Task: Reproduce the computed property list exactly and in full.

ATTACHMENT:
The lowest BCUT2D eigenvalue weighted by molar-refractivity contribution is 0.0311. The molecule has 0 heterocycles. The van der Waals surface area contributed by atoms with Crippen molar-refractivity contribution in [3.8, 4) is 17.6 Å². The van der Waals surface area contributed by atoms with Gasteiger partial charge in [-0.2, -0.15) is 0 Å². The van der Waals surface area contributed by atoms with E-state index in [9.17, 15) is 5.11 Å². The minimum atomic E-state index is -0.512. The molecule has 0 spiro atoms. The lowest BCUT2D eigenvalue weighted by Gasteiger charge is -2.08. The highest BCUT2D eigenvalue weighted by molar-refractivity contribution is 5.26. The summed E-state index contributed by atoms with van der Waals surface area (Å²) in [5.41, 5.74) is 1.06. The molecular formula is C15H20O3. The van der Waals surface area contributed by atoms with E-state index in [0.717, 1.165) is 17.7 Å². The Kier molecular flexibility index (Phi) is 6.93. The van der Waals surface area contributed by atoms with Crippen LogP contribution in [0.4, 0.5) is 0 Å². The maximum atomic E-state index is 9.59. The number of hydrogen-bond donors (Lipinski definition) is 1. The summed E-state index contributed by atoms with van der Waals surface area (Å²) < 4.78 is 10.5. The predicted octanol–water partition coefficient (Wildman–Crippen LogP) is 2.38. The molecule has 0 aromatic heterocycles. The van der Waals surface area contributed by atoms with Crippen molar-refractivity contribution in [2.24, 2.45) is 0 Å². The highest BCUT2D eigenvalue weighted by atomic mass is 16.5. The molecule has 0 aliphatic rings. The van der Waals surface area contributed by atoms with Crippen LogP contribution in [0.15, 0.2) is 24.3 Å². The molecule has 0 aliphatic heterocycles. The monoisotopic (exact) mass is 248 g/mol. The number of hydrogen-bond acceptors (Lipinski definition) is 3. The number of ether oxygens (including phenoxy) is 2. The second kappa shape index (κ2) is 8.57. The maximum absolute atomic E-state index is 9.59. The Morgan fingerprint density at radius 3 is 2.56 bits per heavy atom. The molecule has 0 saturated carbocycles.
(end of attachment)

The lowest BCUT2D eigenvalue weighted by molar-refractivity contribution is 0.0311. The molecule has 0 heterocycles. The van der Waals surface area contributed by atoms with Crippen molar-refractivity contribution in [3.8, 4) is 17.6 Å². The van der Waals surface area contributed by atoms with Gasteiger partial charge in [-0.2, -0.15) is 0 Å². The van der Waals surface area contributed by atoms with E-state index in [9.17, 15) is 5.11 Å². The minimum atomic E-state index is -0.512. The molecule has 0 spiro atoms. The lowest BCUT2D eigenvalue weighted by Gasteiger charge is -2.08. The highest BCUT2D eigenvalue weighted by molar-refractivity contribution is 5.26. The summed E-state index contributed by atoms with van der Waals surface area (Å²) in [5.41, 5.74) is 1.06. The molecular formula is C15H20O3. The van der Waals surface area contributed by atoms with E-state index in [0.717, 1.165) is 17.7 Å². The Kier molecular flexibility index (Phi) is 6.93. The van der Waals surface area contributed by atoms with Crippen LogP contribution in [0.4, 0.5) is 0 Å². The maximum atomic E-state index is 9.59. The number of hydrogen-bond donors (Lipinski definition) is 1. The summed E-state index contributed by atoms with van der Waals surface area (Å²) < 4.78 is 10.5. The predicted octanol–water partition coefficient (Wildman–Crippen LogP) is 2.38. The molecule has 0 aromatic heterocycles. The van der Waals surface area contributed by atoms with Crippen molar-refractivity contribution in [2.24, 2.45) is 0 Å². The highest BCUT2D eigenvalue weighted by atomic mass is 16.5. The molecule has 0 aliphatic rings. The van der Waals surface area contributed by atoms with Crippen LogP contribution in [0.15, 0.2) is 24.3 Å². The molecule has 0 aliphatic heterocycles. The monoisotopic (exact) mass is 248 g/mol. The number of hydrogen-bond acceptors (Lipinski definition) is 3. The number of ether oxygens (including phenoxy) is 2. The second kappa shape index (κ2) is 8.57. The maximum absolute atomic E-state index is 9.59. The Morgan fingerprint density at radius 3 is 2.56 bits per heavy atom. The molecule has 0 saturated carbocycles.